I know how the headline sounds. It tells me that Kaspersky Lab, based in Moscow, isn’t interested in winning. Since the Green Bay Packers are in this weekend’s NFL Super Bowl I have to bring up their great coach Vince Lombardi’s message: “Winning isn't everything, but it's the only thing. In our business, there is no second place. Either you're first or you're last.”
I remember interviewing Paul Curlander, CEO of Lexmark a few years ago, who told me that being No. 2 to HP is great for the company. That comment never really sat well with me and if you look at Lexmark struggles today with not just HP, but also Ricoh, Brother and others distancing themselves from the Lexington, Kentucky-based printer manufacturer (in Canada) it sends the wrong message to your channel partners.
I didn’t get the same feeling about Kaspersky’s goal to become the No. 3 player. Eugene Buyakin, the COO of the Internet security developer said that to describe the company’s past growth. He said that in 2008 Kaspersky was 4 per cent of the market. In 2009 they got 5.8 per cent of the market. Buyakin estimates that in 2010 Kaspersky will be 7.5 per cent of the market and he is confident that the company can reach No. 3 status and that’s the goal.
Now I believe vendors owe it to the channel to always reach for the brass ring. I think solution providers who are interested in partnering with you want to know the company is interested in winning.
But Buyakin’s statement to me seams reasonable. If he said the goal was to displace Symantec and take over the No. 1 position in 2011 he would be ridiculed. The Kaspersky partner conference in Mexico is not like every other partner conference I usually attend. Most of the partner conferences are exercises in cheerleading and making bold announcements or super hyping products, executives or the company.
Kaspersky, not being a North American company, takes a different approach. This is why Buyakin’s goals didn’t surprise me. It really isn’t about being No. 3 or as he quipped to get the bronze medal but to grow and be consistent. He talked about regional expansion, new sales tools for the channel and investing in product development as part of the growth plan.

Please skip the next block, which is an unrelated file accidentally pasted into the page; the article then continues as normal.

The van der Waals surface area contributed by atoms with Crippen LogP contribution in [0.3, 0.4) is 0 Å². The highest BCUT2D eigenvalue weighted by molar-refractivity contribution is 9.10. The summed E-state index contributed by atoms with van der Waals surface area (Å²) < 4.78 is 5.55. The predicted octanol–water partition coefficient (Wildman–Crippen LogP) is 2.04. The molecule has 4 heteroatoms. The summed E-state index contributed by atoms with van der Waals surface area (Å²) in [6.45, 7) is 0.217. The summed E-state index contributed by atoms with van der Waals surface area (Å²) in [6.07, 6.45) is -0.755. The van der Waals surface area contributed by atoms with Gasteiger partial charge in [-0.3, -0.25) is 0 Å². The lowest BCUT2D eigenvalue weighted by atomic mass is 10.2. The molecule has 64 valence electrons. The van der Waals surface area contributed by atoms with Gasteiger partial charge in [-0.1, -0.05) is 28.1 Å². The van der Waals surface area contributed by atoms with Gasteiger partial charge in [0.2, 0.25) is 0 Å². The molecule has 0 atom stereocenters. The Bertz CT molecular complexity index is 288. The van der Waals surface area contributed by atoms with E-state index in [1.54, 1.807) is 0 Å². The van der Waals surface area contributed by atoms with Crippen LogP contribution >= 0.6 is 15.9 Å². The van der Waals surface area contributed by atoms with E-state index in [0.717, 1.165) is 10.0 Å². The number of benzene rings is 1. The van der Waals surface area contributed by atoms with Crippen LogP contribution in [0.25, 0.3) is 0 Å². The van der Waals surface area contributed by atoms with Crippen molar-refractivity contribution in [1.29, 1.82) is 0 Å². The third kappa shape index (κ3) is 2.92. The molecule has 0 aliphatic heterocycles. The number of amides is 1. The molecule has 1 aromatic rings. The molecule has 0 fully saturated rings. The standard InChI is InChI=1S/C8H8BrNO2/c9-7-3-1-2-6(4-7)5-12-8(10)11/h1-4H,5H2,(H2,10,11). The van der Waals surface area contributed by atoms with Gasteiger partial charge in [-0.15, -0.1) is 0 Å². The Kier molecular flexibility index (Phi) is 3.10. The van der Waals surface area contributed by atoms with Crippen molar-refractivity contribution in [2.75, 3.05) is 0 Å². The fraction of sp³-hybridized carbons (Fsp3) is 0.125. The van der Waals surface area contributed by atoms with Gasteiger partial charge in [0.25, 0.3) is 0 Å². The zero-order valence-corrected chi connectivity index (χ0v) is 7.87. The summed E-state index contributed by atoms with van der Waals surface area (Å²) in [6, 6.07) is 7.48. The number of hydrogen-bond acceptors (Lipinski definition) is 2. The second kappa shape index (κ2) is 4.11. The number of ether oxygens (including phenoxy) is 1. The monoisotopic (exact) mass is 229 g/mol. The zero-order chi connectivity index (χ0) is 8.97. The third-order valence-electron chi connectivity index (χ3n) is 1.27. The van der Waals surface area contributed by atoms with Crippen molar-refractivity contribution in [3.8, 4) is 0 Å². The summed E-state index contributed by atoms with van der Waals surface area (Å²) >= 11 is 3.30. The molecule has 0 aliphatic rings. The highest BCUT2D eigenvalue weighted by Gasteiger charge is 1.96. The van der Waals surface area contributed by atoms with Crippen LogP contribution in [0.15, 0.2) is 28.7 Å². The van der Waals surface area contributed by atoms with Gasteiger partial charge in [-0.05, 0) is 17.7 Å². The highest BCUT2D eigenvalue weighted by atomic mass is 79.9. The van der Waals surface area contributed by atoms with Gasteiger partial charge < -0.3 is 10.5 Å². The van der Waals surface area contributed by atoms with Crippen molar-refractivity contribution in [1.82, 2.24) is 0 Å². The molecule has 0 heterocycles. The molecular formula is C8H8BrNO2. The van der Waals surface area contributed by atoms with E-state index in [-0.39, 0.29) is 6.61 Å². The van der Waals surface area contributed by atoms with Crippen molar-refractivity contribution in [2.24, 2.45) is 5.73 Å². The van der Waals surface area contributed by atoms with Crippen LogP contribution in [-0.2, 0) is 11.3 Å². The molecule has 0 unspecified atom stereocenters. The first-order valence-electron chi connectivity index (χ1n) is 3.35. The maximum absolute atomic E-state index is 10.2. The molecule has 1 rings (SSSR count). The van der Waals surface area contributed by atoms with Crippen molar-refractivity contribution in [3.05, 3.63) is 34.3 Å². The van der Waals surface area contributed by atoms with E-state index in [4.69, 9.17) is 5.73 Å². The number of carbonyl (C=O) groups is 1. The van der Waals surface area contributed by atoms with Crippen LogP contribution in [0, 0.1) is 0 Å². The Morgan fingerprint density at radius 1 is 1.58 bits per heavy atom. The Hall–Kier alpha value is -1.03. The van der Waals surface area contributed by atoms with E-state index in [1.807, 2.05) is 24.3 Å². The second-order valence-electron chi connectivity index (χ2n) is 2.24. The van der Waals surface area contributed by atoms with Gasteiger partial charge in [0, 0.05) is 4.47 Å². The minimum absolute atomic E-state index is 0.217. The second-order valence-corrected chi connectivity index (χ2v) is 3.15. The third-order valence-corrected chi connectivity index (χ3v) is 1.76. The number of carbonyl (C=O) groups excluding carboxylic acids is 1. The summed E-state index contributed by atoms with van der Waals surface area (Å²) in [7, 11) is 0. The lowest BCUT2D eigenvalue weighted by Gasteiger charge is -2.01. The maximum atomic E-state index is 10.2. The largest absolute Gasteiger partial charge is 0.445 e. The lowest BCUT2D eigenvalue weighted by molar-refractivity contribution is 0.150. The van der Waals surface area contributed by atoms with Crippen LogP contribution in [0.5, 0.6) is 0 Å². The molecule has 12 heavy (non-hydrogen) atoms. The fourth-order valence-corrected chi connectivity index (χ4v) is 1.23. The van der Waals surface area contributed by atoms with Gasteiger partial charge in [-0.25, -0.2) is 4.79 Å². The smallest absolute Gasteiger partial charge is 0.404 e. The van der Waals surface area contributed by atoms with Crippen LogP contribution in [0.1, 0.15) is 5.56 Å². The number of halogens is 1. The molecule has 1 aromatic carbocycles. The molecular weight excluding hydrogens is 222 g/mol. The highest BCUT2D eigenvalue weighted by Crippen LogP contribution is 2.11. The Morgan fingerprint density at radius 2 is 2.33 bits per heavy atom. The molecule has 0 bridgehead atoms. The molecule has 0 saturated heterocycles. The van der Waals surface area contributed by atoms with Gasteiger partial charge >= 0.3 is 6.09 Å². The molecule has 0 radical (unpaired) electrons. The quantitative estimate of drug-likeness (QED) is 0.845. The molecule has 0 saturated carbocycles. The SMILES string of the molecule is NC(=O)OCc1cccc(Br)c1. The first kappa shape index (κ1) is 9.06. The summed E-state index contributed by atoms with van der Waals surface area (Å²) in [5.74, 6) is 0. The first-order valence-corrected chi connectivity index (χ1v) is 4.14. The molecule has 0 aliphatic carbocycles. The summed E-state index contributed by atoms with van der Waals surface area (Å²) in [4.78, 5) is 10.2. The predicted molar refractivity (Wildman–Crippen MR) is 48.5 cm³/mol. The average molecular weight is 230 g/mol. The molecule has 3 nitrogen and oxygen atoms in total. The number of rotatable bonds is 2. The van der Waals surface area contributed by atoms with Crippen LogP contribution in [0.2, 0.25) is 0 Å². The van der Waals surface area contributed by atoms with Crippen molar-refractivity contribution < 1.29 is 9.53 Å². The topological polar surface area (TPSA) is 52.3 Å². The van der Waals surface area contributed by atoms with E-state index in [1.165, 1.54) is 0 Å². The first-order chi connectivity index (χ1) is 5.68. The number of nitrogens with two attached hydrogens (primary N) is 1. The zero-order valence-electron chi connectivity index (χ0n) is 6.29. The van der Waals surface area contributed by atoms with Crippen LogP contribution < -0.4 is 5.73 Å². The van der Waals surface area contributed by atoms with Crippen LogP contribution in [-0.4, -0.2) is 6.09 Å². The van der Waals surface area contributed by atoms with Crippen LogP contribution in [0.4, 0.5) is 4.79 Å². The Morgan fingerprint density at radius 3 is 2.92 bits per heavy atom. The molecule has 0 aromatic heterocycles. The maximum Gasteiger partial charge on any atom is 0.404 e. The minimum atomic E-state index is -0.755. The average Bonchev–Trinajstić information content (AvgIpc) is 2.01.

If you look at his latest move, the partnership with global investment firm General Atlantic the path is about growth. Buyakin said that the General Atlantic announcement is about taking the company to another level. General Atlantic will help Kaspersky with acquisitions for example. You have to understand that Kaspersky has grown organically and the company’s main source of revenue comes from retail. He has realized that partnerships such as General Atlantic will enable the security vendor to reach No. 3 and who knows what they can achieve in the future. General Atlantic can also help Kaspersky with an IPO. Sure the company can do that on its own, but how legitimate would that look to serious investors? Growing organically is great, but it will not sustain the business long term and Buyakin understands this, in my opinion.
Buyakin told the crowd of partners, about 15 from Canada, that in 2011 the goal is to reach $750 million. That’s not a sexy number. It’s not in the billions which would get a lot of people’s attention, but it’s also realistic and consistent with its growth strategy.
And, there is nothing wrong with that.
One quick hit before I go. A source with knowledge of the situation told me that Synnex Canada plans a soft-lay off of workers who deal with American-based solution providers in Canada.